Does what you do online reflect your true personality? Using data from 6.5 million people, the online mirror reckons it knows your online personality very well indeed.
People do it everyday, they talk to themselves… they see themselves as they’d like to be, they don’t have the courage you have, to just run with it.
Dungeon Day 9/19
-Hide the Dungeon!-
The village of Sandpoint is sending in the militia with dogs and troops from Magnimar on a punitive mission against the goblins who razed the village of
Riverside to the ground. If they stumble on Quasqueton, the Badger’s claim might get jumped! Months ago, one of the Badgers sold a crystal goblet with the place’s name on it, and they had to deal with a rival party of evil adventurers for weeks afterwards as a result. Those competitors vanished, but the Badgers might not be so lucky if the location of the fabled secret hideaway of the legendary Roghan & Zelligar becomes the gossip of Sandpoint….
These are my top favorite painted figures i have ever done :D
French photographer David Chambon is a master of macro insect photography. An amateur photographer for over 10 years, his goal is to capture the magical beauty of nature through his imagery. All of his macro shots are amazing, but it’s his morning dew series that stands out from the rest. He ventures out early in the morning, and photographs various insects perched on flowers and leaves, glowing from the tiny beads of dew that coat their bodies.
Originally from Lyon, France, Chambon currently resides in Dampierre-les-Bois. His photographs are mostly shot using a Canon EOS-1D Mark III at 252mm. I’m guessing he’s using a Canon 180/3.5L macro lens paired with a 1.4x teleconverter, which changes it into a 252mm f/4.5 macro lens.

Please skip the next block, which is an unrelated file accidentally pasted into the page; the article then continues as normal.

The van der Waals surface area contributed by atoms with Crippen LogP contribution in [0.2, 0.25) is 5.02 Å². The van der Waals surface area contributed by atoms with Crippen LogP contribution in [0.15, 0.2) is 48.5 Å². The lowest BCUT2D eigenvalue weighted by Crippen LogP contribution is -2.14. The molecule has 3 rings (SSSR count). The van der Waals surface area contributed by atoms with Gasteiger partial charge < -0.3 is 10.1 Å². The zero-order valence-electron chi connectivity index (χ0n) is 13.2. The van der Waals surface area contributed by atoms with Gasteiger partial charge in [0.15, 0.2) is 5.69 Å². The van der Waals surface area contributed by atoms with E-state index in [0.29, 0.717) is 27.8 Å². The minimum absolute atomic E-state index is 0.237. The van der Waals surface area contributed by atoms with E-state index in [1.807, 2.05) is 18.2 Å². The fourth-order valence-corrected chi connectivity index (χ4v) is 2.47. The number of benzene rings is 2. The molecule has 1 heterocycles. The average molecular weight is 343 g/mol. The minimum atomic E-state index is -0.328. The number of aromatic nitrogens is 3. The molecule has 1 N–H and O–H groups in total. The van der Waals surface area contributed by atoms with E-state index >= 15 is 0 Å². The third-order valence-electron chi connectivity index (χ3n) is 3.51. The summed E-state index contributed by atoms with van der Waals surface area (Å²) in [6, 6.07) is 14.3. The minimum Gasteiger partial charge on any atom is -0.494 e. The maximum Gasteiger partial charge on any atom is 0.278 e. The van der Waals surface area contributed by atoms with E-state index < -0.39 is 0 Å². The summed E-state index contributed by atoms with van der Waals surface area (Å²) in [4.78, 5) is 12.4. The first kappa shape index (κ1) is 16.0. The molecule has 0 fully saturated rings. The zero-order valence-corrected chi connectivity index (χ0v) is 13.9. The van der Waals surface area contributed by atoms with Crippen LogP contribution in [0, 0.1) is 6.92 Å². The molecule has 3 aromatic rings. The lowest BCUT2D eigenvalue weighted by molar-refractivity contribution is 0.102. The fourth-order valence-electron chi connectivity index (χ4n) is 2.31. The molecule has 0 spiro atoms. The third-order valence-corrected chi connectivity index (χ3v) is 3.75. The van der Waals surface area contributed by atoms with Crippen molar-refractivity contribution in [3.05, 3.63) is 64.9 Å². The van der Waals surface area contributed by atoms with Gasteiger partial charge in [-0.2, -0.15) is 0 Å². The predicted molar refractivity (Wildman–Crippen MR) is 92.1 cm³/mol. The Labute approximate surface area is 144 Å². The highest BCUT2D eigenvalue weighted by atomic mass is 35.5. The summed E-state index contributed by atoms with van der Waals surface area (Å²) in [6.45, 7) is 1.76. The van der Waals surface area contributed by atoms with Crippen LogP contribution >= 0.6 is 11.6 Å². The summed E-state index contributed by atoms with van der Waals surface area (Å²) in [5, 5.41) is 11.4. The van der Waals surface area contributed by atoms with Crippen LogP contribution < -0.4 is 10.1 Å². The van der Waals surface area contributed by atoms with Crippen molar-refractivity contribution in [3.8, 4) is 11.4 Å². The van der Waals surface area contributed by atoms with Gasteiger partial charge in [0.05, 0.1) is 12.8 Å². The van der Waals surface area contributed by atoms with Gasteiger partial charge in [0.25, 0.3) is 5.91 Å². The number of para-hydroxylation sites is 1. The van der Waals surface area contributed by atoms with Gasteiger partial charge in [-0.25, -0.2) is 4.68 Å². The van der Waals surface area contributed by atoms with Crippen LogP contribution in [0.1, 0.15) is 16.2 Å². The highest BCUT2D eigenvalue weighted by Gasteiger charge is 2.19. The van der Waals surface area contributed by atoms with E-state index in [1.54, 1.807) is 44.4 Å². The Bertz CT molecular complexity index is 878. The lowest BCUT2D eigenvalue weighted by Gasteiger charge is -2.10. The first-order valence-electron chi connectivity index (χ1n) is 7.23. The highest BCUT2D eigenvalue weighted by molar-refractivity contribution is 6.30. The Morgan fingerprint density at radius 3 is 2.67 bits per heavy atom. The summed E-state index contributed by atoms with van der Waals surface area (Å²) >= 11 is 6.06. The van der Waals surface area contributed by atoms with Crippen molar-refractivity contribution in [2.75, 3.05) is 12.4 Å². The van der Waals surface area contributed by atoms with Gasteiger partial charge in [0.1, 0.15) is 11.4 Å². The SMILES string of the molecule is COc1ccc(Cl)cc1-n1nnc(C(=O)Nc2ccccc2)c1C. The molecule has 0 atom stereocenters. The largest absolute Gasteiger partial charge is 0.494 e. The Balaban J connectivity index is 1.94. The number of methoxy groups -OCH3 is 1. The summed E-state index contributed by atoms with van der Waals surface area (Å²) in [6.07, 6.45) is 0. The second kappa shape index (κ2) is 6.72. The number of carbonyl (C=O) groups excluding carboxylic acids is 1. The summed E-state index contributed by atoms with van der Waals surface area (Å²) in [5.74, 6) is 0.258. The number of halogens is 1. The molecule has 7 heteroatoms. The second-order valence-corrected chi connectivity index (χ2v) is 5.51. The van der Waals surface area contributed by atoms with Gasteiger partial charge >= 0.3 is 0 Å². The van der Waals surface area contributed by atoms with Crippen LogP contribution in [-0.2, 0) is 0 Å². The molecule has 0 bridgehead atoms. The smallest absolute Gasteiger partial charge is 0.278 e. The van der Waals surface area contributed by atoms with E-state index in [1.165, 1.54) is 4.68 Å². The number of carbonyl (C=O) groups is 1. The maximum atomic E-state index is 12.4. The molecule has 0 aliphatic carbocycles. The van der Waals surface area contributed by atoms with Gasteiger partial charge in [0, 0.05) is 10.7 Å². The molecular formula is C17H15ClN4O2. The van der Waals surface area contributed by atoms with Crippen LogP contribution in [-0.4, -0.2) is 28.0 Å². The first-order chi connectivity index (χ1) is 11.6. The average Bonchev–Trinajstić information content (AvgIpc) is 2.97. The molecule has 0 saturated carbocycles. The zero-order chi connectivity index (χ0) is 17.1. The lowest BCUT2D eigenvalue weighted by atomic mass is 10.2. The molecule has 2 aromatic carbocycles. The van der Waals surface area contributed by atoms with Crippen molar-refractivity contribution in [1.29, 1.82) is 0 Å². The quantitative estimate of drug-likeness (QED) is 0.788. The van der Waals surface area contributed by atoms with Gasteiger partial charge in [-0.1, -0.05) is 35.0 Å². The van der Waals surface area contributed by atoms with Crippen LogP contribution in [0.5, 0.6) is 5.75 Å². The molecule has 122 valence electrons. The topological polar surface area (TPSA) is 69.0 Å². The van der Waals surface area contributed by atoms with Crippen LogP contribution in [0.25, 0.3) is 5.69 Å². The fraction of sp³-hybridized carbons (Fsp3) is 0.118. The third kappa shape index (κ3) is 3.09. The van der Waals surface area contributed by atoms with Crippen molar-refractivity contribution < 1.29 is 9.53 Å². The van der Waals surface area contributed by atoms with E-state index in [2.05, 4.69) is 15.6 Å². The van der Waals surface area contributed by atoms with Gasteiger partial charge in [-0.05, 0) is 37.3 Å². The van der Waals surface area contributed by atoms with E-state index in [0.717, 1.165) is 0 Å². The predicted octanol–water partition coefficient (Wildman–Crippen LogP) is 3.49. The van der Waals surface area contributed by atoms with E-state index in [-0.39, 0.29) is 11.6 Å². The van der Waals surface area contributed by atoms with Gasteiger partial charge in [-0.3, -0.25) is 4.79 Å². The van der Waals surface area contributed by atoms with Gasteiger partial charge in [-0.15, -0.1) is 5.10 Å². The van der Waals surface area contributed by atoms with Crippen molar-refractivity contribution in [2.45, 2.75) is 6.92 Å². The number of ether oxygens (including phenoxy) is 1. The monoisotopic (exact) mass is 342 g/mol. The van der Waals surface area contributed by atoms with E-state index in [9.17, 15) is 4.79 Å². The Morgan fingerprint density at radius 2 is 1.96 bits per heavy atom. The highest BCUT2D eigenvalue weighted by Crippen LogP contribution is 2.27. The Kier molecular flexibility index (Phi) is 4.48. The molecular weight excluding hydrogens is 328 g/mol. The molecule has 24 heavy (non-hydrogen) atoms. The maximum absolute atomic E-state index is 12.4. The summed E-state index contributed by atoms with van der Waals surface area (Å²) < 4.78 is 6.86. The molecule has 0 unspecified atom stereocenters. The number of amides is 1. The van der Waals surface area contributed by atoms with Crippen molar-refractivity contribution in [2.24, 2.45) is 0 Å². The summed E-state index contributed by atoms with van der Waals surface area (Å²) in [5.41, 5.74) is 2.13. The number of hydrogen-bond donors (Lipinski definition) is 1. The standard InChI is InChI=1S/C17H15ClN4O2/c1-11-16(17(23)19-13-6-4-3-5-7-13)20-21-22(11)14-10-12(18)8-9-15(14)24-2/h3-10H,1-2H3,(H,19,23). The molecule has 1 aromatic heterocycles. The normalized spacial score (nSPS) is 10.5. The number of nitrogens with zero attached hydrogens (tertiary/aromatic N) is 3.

The Galileo spacecraft committed a sort of celestial suicide — literally burning up as it streaked toward the surface of the planet Jupiter.
It’s the end of a mission that took man one giant step closer toward finding out if life exists beyond Earth, CBS News Correspondent Sandra Hughes explains.
For eight years, Galileo has been sending back breathtaking pictures of Jupiter and its moons. The spacecraft’s look at the icy surface of Europa — one of more than 60 moons — showed there may be water below the ice.
And where there’s water, there may be life. In fact, NASA decided to crash the Galileo spacecraft into Jupiter to make sure it didn’t collide with Europa and scatter Earth germs all over it.
Galileo was launched in 1989, and it circled Jupiter 34 times. Over the years, its discoveries were so extraordinary, they even inspired an unusual tribute called “Galileo, The Emotional Life of a Spacecraft” in New York. It comes complete with a rock singer playing Galileo.
Gone but not forgotten, Galileo spacecraft RIP (10/18/1989-9/21/2003)